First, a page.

Sandy Can't Spoil Md. Holiday Tradition


WASHINGTON—If there is any silver lining to the mayhem caused by superstorm Sandy, it's this:

Maryland's oysters, and the delicious holiday stuffing they make, are safe to eat.

Concerns loomed as millions of gallons of raw sewage leaked from the Little Patuxent Water Reclamation Plant into the Little Patuxent River, and water poured from the Conowingo Dam into the Susquehanna River. But sources say this has had little impact on the fragile oyster population.

"This was a one-time event," said Tom Zolper, Maryland communications coordinator for the Chesapeake Bay Foundation. "What seems to be more damaging is steady runoff. I wouldn't want to go swimming for a week or two, but the oysters will be fine."

The oyster has had a long, storied history in the Chesapeake Bay. What was once an abundant population was brought to near-eradication from the Bay—but the oysters have rebounded through diligent efforts of municipalities and environmental interest groups.

"The good news for oysters is that we're seeing some of the best mortality rates," said Zolper, "which is an enormous success story."

The oyster survival rate was 92 percent in 2011.

The dry year has mitigated the amount of fresh water that leeches from the Bay's tributaries, diluting the brackish water downstream where oysters live. This water also carries silt, which can smother oysters; and nutrients from runoff, which can lead to hypoxic dead zones.

"Fortunately, Sandy happened in a dry year," said Bill Goldsborough, Chesapeake Bay Foundation's fisheries director. "A wet year, plus Sandy, may have been a problem."

Although raw sewage is obviously harmful to the Bay's delicate ecosystem, the spillage from the Little Patuxent Water Reclamation Plant was easily diluted by the Susquehanna River, said Mark Miller, press secretary for Howard County Executive Ken Ulman.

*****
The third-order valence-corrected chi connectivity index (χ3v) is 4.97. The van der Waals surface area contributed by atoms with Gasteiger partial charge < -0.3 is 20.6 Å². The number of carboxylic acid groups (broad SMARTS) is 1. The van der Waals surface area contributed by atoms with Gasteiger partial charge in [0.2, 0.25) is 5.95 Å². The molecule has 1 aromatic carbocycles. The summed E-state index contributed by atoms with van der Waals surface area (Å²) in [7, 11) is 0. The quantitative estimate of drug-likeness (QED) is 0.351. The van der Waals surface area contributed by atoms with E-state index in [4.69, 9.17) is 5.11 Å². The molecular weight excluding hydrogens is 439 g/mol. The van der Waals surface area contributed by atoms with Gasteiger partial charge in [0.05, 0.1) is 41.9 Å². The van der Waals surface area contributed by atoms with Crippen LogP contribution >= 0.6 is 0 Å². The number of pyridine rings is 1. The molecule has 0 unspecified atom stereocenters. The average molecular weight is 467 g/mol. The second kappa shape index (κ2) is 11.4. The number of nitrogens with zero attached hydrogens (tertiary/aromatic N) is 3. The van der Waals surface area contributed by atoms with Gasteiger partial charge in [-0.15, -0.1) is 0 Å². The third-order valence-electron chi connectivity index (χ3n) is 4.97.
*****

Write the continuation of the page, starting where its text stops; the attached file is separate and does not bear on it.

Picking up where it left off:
But besides volume, location also played a vital role.

"In terms of sewage outflow, the areas affected are not the areas with oysters," said Steve Vilnit, the fisheries marketing director for Maryland Department of Natural Resources. The Maryland Department of the Environment "tested the water, which was fine."

With health concerns abated, Marylanders can feel at ease when preparing holiday meals. After all, what is a Maryland Thanksgiving without turkey filled with oyster stuffing?

Have you recently migrated to the area, or are you just a marooned landlubber? In any case, you might need this skipjack oyster recipe, courtesy of the Maryland Office of Tourism, to celebrate the holidays—Maryland style:


-- 2 large stalks celery
-- 1 medium onion
-- 1/2 cup (1 stick) margarine or butter
-- 1 teaspoon salt
-- 1/2 teaspoon lemon and pepper seasoning
-- 1/8 teaspoon mace
-- 1/8 teaspoon tarragon
-- 1/8 teaspoon poultry seasoning
-- 1/2 teaspoon lemon juice
-- 1 pint shucked Maryland oysters, with liquor
-- 8 slices day old bread, cubed

Finely chop celery and onions. Sauté in margarine or butter until tender. Mix in seasonings. Add oysters with liquor and simmer until edges of oysters just begin to curl. Remove from heat and gently mix in bread cubes. Adjust moistness with water as desired. Makes about 4 cups dressing (allow about ½ cup per pound for fish; 1 cup per pound for poultry).

Note: For an extra special tangy taste, core and finely chop 2 medium apples and add with celery and onions when cooking. Yield will increase about ½ cup.

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